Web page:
Daily Archives: March 5, 2010

Gartner’s Quadrant for Strategic Sourcing Application Suites: Magic or Tragic?

There’s been a lot of hullabaloo about Gartner’s new “Magic Quadrant” for Strategic Sourcing Application Suites, including a lot over on Spend Matters in we report, you read, and we all decide and clarifying a few questions, and with good reason. As one of the two publications that are supposed to “define” the strategic sourcing space, the other being the Forrester Wave, there are a large number of expectations that it will be fairly complete, mostly correct, and useful to the client base. But considering that only 14 vendors made “the final cut”, that one of those was an “exception”, that up to 3 more appear to have slipped in on “technicalities”, and that, depending on your viewpoint, up to a dozen other suite providers were excluded for no immediately apparent reason (including some you would expect to slip in under “technicalities” as well), it really makes you go “hmmm”. Especially when, upon diving in, you encounter a number of statements that make you go “huh?” and leave you with the nagging feeling that the report was as rushed as the survey process itself, which upset a large number of vendors, as you can see from the comments to Gartner’s Two-Week Fire Drill and Too Little Time In The Oven? over on Spend Matters.

Before I start ripping it to shreds, which you know by now I’m going to do, I should point out that I thought this was better than some of the previous quadrants because it was clear to me that, with respect to the criteria used, 10 of the vendors definitely deserved to be there. (Not that I agree with all of the criteria or definitions, or the final rankings. However, it’s reasonably clear that Debbie made a conscious decision to define criteria, as arbitrary as some of them seem to be, and stick to them.) Furthermore, most of the information about the included vendors was correct. (I thought it was better than Mickey’s 5th piece on Reaching Sourcing Excellence, Sourcing Technology Is a Commodity With Short Time to Value and Immediate ROI, that was released around the same time. Though her article was well written and made a number of valid points,   it, unfortunately, contained a poorly-constructed “Category Profile and Qualification Table” that attempted to rate the capabilities of 27 vendors across 12 capabilities.   This, in my opinion, ruined what was otherwise a pretty good piece.  But that would be another post in and of itself)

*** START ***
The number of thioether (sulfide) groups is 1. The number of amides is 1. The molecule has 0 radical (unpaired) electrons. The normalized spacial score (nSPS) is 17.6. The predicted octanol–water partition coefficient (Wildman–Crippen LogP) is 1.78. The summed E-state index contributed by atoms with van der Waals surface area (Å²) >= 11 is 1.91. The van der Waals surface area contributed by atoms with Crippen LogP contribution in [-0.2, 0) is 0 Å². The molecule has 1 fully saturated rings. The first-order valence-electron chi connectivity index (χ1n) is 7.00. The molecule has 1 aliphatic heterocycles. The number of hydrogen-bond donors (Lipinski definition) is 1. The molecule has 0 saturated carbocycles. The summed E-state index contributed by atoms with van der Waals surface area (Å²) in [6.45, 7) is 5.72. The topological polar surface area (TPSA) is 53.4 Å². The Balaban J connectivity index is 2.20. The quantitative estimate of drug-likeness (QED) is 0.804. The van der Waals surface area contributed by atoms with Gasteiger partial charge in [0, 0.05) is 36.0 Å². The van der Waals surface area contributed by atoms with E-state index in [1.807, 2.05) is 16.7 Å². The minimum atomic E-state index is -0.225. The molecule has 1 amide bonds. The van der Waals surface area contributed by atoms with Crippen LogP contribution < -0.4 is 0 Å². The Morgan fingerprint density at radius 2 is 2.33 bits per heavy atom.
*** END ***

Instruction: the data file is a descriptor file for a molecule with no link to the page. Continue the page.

So what didn’t I like? In short the criteria — as some of them didn’t make any sense; a few of the definitions — as some are non-standard and confuse the issue; the implied and unwritten technicalities that resulted from the criteria and let some vendors slip in when there are others who were left out who are bigger, have a better reputation, and/or, in some cases, are more innovative; the amount of notice vendors were given — which may have resulted in a number of exclusions; and the results. I’m sorry, but when you ask me who the “visionary leaders” are in the space, I’m not going to say SAP, Emptoris, or Ariba. SAP is, as it’s always been, a slow lumbering giant in this space. It’ll get there, but not before just about everyone else. Not only does Emptoris have a history of acquiring most of its innovation, but up until it’s recent acquisition by Marlin Equity Partners, it spent the better part of two years downsizing and outsourcing all of its development and most of its support (to India), and you can clearly see the lack of innovation that resulted with respect to other companies in the market. And while Ariba, like Emptoris, is still a “leader” from a market size and solution footprint perspective, they’re still, in reality, dealing with the long-term effects of the Procuri acquisition and trying to fully integrate the code-base and capabilities into their platforms, some of which they still need to integrate and normalize separate from the Procuri acquisition.